The words correlation, diversification and value are often used to describe purported solutions to avoid losing money. Yet, rarely are these tools or concepts in and of themselves fully understood. Currently, many investors with substantial amounts of their investment portfolio invested in stocks and fixed income securities appear to be more worried than usual. This week's blog post will examine some of my thoughts on these three words. I will be happy to discuss them with you to apply to your own specific portfolio needs.
Correlation and its opposite, dispersion, are terms that come from the scientific realm that describe how members of a collection relate to one another. In concept, if there is a group of individual people or securities, they must have some common characteristics. Our psychological need for reaffirmation tends to view correlation as supporting us in our decisions.
In the last week ending Thursday night, the net asset values or prices of mutual funds fell. Eighty nine out of ninety six equity type mutual fund investment objective categories declined. Twenty five out of twenty seven taxable fixed income fund investment objectives also fell, according to my old firm Lipper Analytical Services, now a part of Thomson Reuters. (Money market funds and tax-exempt funds were excluded.)
On the surface, it appears that geopolitical and interest rate concerns caused the small number of transactors to slightly sell more than they bought. I suggest that a greater motivation was that after a prolonged period of unrealized gains in their stock and bond portfolios they were worrying about committing the biggest sin of investing - roundtripping.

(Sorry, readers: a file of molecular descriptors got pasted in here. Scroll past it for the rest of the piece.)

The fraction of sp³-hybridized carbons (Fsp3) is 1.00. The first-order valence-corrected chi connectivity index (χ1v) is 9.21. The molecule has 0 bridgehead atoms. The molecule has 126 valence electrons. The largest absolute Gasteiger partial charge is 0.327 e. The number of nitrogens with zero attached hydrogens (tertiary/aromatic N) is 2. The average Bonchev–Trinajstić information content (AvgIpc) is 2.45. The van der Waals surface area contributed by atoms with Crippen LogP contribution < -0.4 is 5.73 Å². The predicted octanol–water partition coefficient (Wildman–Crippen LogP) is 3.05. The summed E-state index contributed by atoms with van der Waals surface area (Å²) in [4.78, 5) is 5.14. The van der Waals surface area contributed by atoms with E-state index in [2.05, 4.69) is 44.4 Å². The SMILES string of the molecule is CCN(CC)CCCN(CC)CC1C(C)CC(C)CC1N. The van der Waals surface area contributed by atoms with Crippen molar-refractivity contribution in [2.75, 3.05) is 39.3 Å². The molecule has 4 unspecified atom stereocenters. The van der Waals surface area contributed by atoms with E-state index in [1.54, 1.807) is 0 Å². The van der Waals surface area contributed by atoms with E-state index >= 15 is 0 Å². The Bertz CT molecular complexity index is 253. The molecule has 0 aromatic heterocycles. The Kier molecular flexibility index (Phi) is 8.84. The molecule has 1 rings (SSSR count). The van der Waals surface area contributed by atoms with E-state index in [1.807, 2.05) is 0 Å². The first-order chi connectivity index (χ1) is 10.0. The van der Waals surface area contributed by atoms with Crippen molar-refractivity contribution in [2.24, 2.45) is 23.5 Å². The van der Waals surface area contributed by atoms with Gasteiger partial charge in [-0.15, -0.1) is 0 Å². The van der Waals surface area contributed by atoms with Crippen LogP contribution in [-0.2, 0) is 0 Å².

My racetrack betting experience saw it differently. I saw investor confusion as to the smart bet. At the track this usually leads to many horses with relatively low payoffs if they happen to win. Thus, to me current prices/and price momentum are not particularly useful tools in making investment decisions. I will rely on my continuing analysis as to the long-term imbalance between buyers and sellers and other fundamental investment principles.
In discussing investments with a highly respected analyst of fifty plus years of experience, he suggested that in his portfolio it was important to build it in such a way as to be able to sleep well. As I have given up sleeping well years ago in favor of occasional short naps, I didn't know how to do what he wanted. I countered that sleeping well should not be confused with being asleep for long periods of no intellectual involvement. The sleeper is frozen into position until they wake up. As a US Marine, I avoid being frozen into place.
My investment policy rests on the thesis that not only do I not have the skill to predict the future with complete accuracy, but the future will be made up of periods of rotating leadership. I execute this strategy for my accounts and personally through the extensive use of mutual funds. I look to the individual funds' managements to make smart, occasionally successful tactical moves within their sets of capabilities and mandates. I reserve to myself and my associates the proper mix to meet specific needs and the timing of changes.
Changes should be based on specifics within a fund, such as to tactics and policies, including key personnel, but not performance. Performance is the consequence of prior changes, explicit or implicit. As all human activity tends to be cyclical, periods of poor performance are likely to be followed by good performance.
The key to this portfolio strategy is diversification. I get nervous when all of my investments are doing well at the same time. Thus, I am afraid of too much correlation as I won't have some investments going up, or at worst going down slowly, when others are falling. For the last several years low and declining interest rates have reduced the temporal value of cash or near cash. The search for yield has reduced the level of cash in many formerly sound portfolios.